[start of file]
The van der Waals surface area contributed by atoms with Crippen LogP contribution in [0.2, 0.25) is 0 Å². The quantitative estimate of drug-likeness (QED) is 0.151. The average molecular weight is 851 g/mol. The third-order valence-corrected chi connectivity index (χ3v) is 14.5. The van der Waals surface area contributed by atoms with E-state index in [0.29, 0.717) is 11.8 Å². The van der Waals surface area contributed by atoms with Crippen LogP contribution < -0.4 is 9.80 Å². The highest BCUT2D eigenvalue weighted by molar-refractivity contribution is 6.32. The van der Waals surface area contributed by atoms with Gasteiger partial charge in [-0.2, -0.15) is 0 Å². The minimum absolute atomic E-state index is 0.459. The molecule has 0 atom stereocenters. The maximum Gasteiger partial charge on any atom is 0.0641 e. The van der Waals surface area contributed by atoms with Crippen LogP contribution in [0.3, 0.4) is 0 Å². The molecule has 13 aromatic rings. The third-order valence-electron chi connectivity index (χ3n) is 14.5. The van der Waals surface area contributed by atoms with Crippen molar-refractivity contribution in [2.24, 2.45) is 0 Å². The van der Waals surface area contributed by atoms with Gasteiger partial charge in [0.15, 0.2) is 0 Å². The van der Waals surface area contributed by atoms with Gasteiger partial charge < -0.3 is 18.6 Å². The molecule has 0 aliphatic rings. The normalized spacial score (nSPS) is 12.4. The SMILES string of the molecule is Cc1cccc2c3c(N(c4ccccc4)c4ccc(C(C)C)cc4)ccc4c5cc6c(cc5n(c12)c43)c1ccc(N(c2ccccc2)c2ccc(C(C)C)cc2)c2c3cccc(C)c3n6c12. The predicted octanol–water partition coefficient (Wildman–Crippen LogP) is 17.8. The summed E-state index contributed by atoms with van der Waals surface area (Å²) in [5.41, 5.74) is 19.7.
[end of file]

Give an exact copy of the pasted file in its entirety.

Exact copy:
The van der Waals surface area contributed by atoms with Crippen LogP contribution in [0.2, 0.25) is 0 Å². The quantitative estimate of drug-likeness (QED) is 0.151. The average molecular weight is 851 g/mol. The third-order valence-corrected chi connectivity index (χ3v) is 14.5. The van der Waals surface area contributed by atoms with E-state index in [0.29, 0.717) is 11.8 Å². The van der Waals surface area contributed by atoms with Crippen LogP contribution < -0.4 is 9.80 Å². The highest BCUT2D eigenvalue weighted by molar-refractivity contribution is 6.32. The van der Waals surface area contributed by atoms with Gasteiger partial charge in [-0.2, -0.15) is 0 Å². The minimum absolute atomic E-state index is 0.459. The molecule has 0 atom stereocenters. The maximum Gasteiger partial charge on any atom is 0.0641 e. The van der Waals surface area contributed by atoms with Crippen LogP contribution in [0.3, 0.4) is 0 Å². The molecule has 13 aromatic rings. The third-order valence-electron chi connectivity index (χ3n) is 14.5. The van der Waals surface area contributed by atoms with Crippen molar-refractivity contribution in [2.24, 2.45) is 0 Å². The van der Waals surface area contributed by atoms with Gasteiger partial charge in [0.15, 0.2) is 0 Å². The van der Waals surface area contributed by atoms with Gasteiger partial charge < -0.3 is 18.6 Å². The molecule has 0 aliphatic rings. The normalized spacial score (nSPS) is 12.4. The SMILES string of the molecule is Cc1cccc2c3c(N(c4ccccc4)c4ccc(C(C)C)cc4)ccc4c5cc6c(cc5n(c12)c43)c1ccc(N(c2ccccc2)c2ccc(C(C)C)cc2)c2c3cccc(C)c3n6c12. The predicted octanol–water partition coefficient (Wildman–Crippen LogP) is 17.8. The summed E-state index contributed by atoms with van der Waals surface area (Å²) in [5.41, 5.74) is 19.7.